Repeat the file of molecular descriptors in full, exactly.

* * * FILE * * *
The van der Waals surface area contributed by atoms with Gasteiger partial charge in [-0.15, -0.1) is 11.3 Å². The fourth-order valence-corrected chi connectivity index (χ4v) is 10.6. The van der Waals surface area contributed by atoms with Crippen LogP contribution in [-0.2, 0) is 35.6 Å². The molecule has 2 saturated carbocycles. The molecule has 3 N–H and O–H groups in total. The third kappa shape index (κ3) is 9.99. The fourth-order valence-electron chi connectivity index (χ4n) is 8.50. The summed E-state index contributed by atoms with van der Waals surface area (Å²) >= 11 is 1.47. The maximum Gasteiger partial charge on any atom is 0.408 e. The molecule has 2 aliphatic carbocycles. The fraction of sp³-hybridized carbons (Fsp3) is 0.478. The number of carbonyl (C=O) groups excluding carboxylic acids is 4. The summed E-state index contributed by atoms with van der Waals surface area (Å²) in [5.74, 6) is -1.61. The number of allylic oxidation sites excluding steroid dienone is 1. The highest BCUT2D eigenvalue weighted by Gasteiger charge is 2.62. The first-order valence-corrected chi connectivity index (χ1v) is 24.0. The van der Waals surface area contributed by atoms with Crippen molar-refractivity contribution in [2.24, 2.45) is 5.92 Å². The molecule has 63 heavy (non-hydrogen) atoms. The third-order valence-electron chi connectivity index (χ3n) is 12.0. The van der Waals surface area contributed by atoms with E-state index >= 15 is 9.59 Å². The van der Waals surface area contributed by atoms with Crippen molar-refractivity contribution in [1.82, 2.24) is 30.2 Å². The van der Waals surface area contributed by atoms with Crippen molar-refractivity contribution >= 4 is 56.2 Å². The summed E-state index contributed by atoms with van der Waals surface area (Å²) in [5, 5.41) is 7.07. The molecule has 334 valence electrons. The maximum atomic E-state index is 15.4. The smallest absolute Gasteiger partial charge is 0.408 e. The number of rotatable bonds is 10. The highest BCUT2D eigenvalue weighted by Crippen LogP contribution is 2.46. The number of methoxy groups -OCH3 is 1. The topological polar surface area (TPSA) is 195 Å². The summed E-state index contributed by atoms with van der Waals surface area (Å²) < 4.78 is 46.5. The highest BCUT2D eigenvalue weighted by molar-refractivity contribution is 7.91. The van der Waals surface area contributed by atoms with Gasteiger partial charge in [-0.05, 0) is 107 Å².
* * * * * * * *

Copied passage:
The van der Waals surface area contributed by atoms with Gasteiger partial charge in [-0.15, -0.1) is 11.3 Å². The fourth-order valence-corrected chi connectivity index (χ4v) is 10.6. The van der Waals surface area contributed by atoms with Crippen LogP contribution in [-0.2, 0) is 35.6 Å². The molecule has 2 saturated carbocycles. The molecule has 3 N–H and O–H groups in total. The third kappa shape index (κ3) is 9.99. The fourth-order valence-electron chi connectivity index (χ4n) is 8.50. The summed E-state index contributed by atoms with van der Waals surface area (Å²) >= 11 is 1.47. The maximum Gasteiger partial charge on any atom is 0.408 e. The molecule has 2 aliphatic carbocycles. The fraction of sp³-hybridized carbons (Fsp3) is 0.478. The number of carbonyl (C=O) groups excluding carboxylic acids is 4. The summed E-state index contributed by atoms with van der Waals surface area (Å²) in [5.74, 6) is -1.61. The number of allylic oxidation sites excluding steroid dienone is 1. The highest BCUT2D eigenvalue weighted by Gasteiger charge is 2.62. The first-order valence-corrected chi connectivity index (χ1v) is 24.0. The van der Waals surface area contributed by atoms with Crippen molar-refractivity contribution in [2.24, 2.45) is 5.92 Å². The molecule has 63 heavy (non-hydrogen) atoms. The third-order valence-electron chi connectivity index (χ3n) is 12.0. The van der Waals surface area contributed by atoms with E-state index >= 15 is 9.59 Å². The van der Waals surface area contributed by atoms with Crippen molar-refractivity contribution in [1.82, 2.24) is 30.2 Å². The van der Waals surface area contributed by atoms with Crippen molar-refractivity contribution >= 4 is 56.2 Å². The summed E-state index contributed by atoms with van der Waals surface area (Å²) in [5, 5.41) is 7.07. The molecule has 334 valence electrons. The maximum atomic E-state index is 15.4. The smallest absolute Gasteiger partial charge is 0.408 e. The number of rotatable bonds is 10. The highest BCUT2D eigenvalue weighted by Crippen LogP contribution is 2.46. The number of methoxy groups -OCH3 is 1. The topological polar surface area (TPSA) is 195 Å². The summed E-state index contributed by atoms with van der Waals surface area (Å²) < 4.78 is 46.5. The highest BCUT2D eigenvalue weighted by molar-refractivity contribution is 7.91. The van der Waals surface area contributed by atoms with Gasteiger partial charge in [-0.05, 0) is 107 Å².